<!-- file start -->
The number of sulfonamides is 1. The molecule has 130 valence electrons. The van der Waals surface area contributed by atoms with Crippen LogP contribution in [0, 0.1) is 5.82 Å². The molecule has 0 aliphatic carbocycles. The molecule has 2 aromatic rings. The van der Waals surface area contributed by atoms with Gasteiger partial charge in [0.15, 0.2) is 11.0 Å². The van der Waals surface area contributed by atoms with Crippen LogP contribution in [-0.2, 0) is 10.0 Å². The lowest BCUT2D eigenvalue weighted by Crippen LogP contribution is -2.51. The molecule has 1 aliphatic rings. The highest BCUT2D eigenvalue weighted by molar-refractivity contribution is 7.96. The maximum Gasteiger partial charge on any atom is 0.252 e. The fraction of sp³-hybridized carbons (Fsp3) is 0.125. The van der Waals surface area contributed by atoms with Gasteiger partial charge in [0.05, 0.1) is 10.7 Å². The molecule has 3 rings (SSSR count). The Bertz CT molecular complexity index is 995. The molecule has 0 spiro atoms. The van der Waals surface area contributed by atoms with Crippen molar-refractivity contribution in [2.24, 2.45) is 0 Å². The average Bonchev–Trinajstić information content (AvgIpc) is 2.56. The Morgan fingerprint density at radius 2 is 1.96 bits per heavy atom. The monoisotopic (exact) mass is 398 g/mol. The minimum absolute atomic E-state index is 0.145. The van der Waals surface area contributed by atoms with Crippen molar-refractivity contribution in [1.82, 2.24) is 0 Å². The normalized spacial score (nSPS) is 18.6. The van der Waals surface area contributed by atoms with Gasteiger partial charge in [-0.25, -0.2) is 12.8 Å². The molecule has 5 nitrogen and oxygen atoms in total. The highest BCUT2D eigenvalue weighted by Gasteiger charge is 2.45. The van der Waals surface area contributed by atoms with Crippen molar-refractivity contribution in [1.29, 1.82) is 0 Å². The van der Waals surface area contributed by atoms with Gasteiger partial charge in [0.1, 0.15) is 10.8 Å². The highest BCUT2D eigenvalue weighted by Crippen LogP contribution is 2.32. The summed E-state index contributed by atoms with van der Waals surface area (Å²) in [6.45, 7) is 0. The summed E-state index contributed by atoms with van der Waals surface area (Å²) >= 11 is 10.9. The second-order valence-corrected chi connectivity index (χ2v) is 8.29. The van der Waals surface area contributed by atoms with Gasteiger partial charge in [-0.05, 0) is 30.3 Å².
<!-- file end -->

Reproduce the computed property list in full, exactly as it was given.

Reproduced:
The number of sulfonamides is 1. The molecule has 130 valence electrons. The van der Waals surface area contributed by atoms with Crippen LogP contribution in [0, 0.1) is 5.82 Å². The molecule has 0 aliphatic carbocycles. The molecule has 2 aromatic rings. The van der Waals surface area contributed by atoms with Gasteiger partial charge in [0.15, 0.2) is 11.0 Å². The van der Waals surface area contributed by atoms with Crippen LogP contribution in [-0.2, 0) is 10.0 Å². The lowest BCUT2D eigenvalue weighted by Crippen LogP contribution is -2.51. The molecule has 1 aliphatic rings. The highest BCUT2D eigenvalue weighted by molar-refractivity contribution is 7.96. The maximum Gasteiger partial charge on any atom is 0.252 e. The fraction of sp³-hybridized carbons (Fsp3) is 0.125. The van der Waals surface area contributed by atoms with Gasteiger partial charge in [0.05, 0.1) is 10.7 Å². The molecule has 3 rings (SSSR count). The Bertz CT molecular complexity index is 995. The molecule has 0 spiro atoms. The van der Waals surface area contributed by atoms with Crippen molar-refractivity contribution in [2.24, 2.45) is 0 Å². The average Bonchev–Trinajstić information content (AvgIpc) is 2.56. The Morgan fingerprint density at radius 2 is 1.96 bits per heavy atom. The monoisotopic (exact) mass is 398 g/mol. The minimum absolute atomic E-state index is 0.145. The van der Waals surface area contributed by atoms with Crippen molar-refractivity contribution in [1.82, 2.24) is 0 Å². The normalized spacial score (nSPS) is 18.6. The van der Waals surface area contributed by atoms with Gasteiger partial charge in [-0.25, -0.2) is 12.8 Å². The molecule has 5 nitrogen and oxygen atoms in total. The highest BCUT2D eigenvalue weighted by Gasteiger charge is 2.45. The van der Waals surface area contributed by atoms with Crippen molar-refractivity contribution in [1.29, 1.82) is 0 Å². The van der Waals surface area contributed by atoms with Gasteiger partial charge in [0.1, 0.15) is 10.8 Å². The highest BCUT2D eigenvalue weighted by Crippen LogP contribution is 2.32. The summed E-state index contributed by atoms with van der Waals surface area (Å²) in [6.45, 7) is 0. The summed E-state index contributed by atoms with van der Waals surface area (Å²) >= 11 is 10.9. The second-order valence-corrected chi connectivity index (χ2v) is 8.29. The van der Waals surface area contributed by atoms with Gasteiger partial charge in [-0.05, 0) is 30.3 Å².